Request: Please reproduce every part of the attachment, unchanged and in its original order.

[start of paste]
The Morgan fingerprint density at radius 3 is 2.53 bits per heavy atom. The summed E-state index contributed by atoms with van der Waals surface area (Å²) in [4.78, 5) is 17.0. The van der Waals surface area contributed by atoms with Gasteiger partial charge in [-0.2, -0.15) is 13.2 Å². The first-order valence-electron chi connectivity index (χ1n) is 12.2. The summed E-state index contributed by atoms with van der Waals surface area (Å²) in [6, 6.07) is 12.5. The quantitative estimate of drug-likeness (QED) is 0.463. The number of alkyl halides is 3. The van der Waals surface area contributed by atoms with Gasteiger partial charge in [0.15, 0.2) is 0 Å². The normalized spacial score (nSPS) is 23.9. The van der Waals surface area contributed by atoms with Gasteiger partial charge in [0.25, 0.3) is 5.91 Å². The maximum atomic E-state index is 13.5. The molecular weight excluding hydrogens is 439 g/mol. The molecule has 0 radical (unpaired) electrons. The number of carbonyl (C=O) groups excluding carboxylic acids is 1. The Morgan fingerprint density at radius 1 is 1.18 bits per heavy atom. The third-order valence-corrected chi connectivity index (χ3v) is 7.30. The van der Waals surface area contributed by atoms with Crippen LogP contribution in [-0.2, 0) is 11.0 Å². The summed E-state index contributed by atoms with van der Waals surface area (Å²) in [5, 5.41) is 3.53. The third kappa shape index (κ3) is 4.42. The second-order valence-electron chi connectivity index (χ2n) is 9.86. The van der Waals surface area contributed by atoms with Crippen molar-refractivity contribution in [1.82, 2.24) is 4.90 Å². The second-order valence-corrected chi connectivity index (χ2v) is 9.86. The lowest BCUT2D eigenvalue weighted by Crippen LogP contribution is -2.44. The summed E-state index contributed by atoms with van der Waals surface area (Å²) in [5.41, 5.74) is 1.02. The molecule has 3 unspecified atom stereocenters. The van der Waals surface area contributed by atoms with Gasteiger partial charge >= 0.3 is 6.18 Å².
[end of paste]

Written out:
The Morgan fingerprint density at radius 3 is 2.53 bits per heavy atom. The summed E-state index contributed by atoms with van der Waals surface area (Å²) in [4.78, 5) is 17.0. The van der Waals surface area contributed by atoms with Gasteiger partial charge in [-0.2, -0.15) is 13.2 Å². The first-order valence-electron chi connectivity index (χ1n) is 12.2. The summed E-state index contributed by atoms with van der Waals surface area (Å²) in [6, 6.07) is 12.5. The quantitative estimate of drug-likeness (QED) is 0.463. The number of alkyl halides is 3. The van der Waals surface area contributed by atoms with Gasteiger partial charge in [0.15, 0.2) is 0 Å². The normalized spacial score (nSPS) is 23.9. The van der Waals surface area contributed by atoms with Gasteiger partial charge in [0.25, 0.3) is 5.91 Å². The maximum atomic E-state index is 13.5. The molecular weight excluding hydrogens is 439 g/mol. The molecule has 0 radical (unpaired) electrons. The number of carbonyl (C=O) groups excluding carboxylic acids is 1. The Morgan fingerprint density at radius 1 is 1.18 bits per heavy atom. The third-order valence-corrected chi connectivity index (χ3v) is 7.30. The van der Waals surface area contributed by atoms with Crippen LogP contribution in [-0.2, 0) is 11.0 Å². The summed E-state index contributed by atoms with van der Waals surface area (Å²) in [5, 5.41) is 3.53. The third kappa shape index (κ3) is 4.42. The second-order valence-electron chi connectivity index (χ2n) is 9.86. The van der Waals surface area contributed by atoms with Crippen molar-refractivity contribution in [1.82, 2.24) is 4.90 Å². The second-order valence-corrected chi connectivity index (χ2v) is 9.86. The lowest BCUT2D eigenvalue weighted by Crippen LogP contribution is -2.44. The summed E-state index contributed by atoms with van der Waals surface area (Å²) in [5.41, 5.74) is 1.02. The molecule has 3 unspecified atom stereocenters. The van der Waals surface area contributed by atoms with Gasteiger partial charge >= 0.3 is 6.18 Å².